Every week I will add more to this journey. I’ve done it in this format to add to Social Media for my students.
In 1068 a group of artisans completed one of the most intriguing pieces of art in history. The Bayeux Tapestry.
Carola Hicks states “The Bayeux Tapestry provides a far-from impartial account of a political event, the last successful invasion of England. Its climax is the Battle of Hastings, 14th October 1066, when William, Duke of the Normans, defeated Harold, King of the English, and claimed the kingdom for himself.”
Although first described as a tapestry (Tapisserie) the work is not an actual tapestry, but an embroidery, in this case, a strip of linen hand-decorated by needle and woollen thread.
I’m a Quilter, Tutor, Photographer, Illustrator, and an Author and I am re-creating the Bayeux Tapestry as a quilt and documenting my journey.
I will share with you the comparisons of making the masterpiece in 1068 and my quilt in 2020. Fortunately, I don’t have to kill a flock of sheep to make the parchment to do the drawings. I don’t have to make my own dyes or even grow fields of flax to make the line base cloth.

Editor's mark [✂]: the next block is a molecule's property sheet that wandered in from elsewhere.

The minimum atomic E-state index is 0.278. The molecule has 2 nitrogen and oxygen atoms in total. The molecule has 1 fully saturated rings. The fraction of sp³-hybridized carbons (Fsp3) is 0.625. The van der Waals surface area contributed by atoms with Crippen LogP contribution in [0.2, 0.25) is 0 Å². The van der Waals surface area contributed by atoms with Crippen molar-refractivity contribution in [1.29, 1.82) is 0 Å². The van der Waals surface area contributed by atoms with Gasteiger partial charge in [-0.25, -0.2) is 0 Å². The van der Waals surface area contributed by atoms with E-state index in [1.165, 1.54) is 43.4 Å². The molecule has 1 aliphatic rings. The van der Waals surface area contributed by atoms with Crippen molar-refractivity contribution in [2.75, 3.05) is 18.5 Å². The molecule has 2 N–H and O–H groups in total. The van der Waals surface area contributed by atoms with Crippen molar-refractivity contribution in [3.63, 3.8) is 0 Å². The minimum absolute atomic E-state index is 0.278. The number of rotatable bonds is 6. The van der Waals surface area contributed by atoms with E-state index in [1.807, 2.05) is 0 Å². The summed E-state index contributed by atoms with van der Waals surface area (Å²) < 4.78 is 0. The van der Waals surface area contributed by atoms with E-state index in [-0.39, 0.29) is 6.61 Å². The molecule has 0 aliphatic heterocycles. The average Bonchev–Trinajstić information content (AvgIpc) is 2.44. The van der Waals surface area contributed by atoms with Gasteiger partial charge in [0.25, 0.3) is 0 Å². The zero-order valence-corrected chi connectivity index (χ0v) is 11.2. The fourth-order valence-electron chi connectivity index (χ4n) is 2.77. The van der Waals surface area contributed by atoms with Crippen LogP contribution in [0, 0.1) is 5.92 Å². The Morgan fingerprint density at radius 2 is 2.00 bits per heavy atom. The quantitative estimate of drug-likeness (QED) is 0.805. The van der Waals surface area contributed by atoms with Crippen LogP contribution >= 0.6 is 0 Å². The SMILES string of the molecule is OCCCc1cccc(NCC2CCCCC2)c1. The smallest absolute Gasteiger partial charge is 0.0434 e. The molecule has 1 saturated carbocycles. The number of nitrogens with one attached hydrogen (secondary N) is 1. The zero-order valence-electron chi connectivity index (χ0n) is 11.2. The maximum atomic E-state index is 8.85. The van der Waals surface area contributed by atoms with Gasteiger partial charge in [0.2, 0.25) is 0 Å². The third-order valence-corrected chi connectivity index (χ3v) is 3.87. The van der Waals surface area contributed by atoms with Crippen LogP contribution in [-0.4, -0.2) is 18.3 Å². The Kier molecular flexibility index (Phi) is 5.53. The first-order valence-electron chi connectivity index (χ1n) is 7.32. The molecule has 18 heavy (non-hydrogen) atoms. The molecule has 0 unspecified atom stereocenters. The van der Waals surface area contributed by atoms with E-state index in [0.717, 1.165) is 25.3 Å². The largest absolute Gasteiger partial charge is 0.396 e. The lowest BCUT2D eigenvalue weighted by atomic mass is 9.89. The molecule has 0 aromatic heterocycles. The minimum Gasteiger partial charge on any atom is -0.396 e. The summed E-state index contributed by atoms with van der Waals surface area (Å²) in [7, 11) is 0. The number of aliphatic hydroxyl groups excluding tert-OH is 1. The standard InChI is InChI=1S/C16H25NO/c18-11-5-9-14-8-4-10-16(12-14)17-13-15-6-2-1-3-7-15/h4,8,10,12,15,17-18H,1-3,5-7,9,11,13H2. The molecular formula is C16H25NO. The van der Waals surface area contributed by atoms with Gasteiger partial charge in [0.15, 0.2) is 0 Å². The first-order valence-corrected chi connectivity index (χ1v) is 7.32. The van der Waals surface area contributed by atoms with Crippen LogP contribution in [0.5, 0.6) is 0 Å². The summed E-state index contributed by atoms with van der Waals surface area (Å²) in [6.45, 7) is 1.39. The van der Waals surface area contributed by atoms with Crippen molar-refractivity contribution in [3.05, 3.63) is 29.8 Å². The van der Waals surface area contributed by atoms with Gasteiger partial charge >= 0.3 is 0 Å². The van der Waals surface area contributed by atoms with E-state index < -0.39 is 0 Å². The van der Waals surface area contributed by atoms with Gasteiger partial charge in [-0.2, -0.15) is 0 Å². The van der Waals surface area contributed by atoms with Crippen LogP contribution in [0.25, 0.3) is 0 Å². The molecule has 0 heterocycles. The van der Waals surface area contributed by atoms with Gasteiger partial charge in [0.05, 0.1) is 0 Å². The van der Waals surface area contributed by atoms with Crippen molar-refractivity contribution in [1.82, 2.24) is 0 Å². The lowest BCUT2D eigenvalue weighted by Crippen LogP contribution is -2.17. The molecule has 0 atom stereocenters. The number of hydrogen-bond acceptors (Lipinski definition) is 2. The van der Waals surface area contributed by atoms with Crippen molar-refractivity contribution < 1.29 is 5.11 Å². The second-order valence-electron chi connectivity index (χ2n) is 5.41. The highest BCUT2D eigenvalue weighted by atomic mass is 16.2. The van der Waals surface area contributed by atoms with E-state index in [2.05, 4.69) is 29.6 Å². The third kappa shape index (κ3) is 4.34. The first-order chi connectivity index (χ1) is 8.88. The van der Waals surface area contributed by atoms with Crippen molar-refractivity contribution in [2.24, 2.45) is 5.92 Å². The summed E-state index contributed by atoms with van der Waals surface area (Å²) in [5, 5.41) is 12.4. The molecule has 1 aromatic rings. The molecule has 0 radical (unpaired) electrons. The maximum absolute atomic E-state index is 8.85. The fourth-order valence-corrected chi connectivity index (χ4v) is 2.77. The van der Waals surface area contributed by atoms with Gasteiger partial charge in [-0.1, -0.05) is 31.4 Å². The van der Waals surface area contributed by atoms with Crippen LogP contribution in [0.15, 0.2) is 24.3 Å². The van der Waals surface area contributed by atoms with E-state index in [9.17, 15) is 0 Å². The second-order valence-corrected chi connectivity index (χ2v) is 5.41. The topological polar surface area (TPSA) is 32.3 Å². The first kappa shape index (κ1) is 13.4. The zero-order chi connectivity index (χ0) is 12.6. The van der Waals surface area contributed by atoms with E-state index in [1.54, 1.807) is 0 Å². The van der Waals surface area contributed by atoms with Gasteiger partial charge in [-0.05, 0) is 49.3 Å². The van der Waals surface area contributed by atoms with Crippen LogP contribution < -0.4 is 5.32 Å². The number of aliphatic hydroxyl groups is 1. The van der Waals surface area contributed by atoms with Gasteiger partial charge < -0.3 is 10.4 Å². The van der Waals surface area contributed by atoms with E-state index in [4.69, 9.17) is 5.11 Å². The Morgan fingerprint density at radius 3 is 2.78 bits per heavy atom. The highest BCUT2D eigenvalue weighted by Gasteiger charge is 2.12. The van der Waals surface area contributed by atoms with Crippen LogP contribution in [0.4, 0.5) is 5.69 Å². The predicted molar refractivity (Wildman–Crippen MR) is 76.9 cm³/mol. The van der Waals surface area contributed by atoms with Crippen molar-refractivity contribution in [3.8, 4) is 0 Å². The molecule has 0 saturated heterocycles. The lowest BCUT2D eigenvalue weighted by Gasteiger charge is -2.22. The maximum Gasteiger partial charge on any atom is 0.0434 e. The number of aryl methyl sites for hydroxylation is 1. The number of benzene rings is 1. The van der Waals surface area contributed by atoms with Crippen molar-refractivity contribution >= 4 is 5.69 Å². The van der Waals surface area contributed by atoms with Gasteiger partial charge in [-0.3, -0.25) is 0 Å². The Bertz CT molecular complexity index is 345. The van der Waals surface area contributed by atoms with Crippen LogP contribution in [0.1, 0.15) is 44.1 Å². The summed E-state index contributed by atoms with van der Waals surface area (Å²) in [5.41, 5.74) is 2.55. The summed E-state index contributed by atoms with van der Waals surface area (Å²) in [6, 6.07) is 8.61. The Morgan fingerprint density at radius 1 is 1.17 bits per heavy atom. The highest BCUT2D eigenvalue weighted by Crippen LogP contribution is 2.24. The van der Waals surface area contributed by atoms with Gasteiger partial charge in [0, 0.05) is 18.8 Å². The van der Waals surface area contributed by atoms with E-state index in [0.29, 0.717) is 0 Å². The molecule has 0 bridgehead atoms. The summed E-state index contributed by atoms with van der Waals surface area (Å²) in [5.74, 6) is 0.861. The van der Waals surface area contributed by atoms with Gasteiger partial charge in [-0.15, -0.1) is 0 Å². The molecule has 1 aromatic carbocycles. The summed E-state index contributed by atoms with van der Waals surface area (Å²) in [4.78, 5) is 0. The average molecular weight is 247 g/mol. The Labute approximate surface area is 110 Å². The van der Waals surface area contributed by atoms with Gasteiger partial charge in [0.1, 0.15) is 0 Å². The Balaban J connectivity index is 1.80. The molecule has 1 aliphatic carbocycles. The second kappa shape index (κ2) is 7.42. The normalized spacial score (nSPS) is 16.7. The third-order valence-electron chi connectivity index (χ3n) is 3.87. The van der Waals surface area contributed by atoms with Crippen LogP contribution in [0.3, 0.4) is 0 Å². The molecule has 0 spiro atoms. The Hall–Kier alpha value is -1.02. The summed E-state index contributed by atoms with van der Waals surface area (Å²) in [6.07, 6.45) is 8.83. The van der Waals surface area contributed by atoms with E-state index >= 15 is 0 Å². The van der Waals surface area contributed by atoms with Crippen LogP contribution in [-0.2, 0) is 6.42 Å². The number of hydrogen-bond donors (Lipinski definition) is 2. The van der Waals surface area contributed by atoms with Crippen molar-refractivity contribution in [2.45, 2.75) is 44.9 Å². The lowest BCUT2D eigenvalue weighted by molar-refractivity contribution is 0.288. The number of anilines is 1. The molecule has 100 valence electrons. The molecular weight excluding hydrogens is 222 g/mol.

In my search for knowledge and inspiration, I have travelled to Bayeux many times. I’ve walked across the fields that were traversed by the warring armies in Hastings.
I stood on the shore of Pevensey Bay visualising the image of 800 Norman ships laden with horses and troops landing on the stony beach.
I’ve sat in reverence in the Bayeux Cathedral (Cathedrale Notre-Dame de Bayeux) and visualised the Tapestry hanging in the Choir. I’ve visited each building represented on the Tapestry and made comparisons.
I will share the information over the next month or so.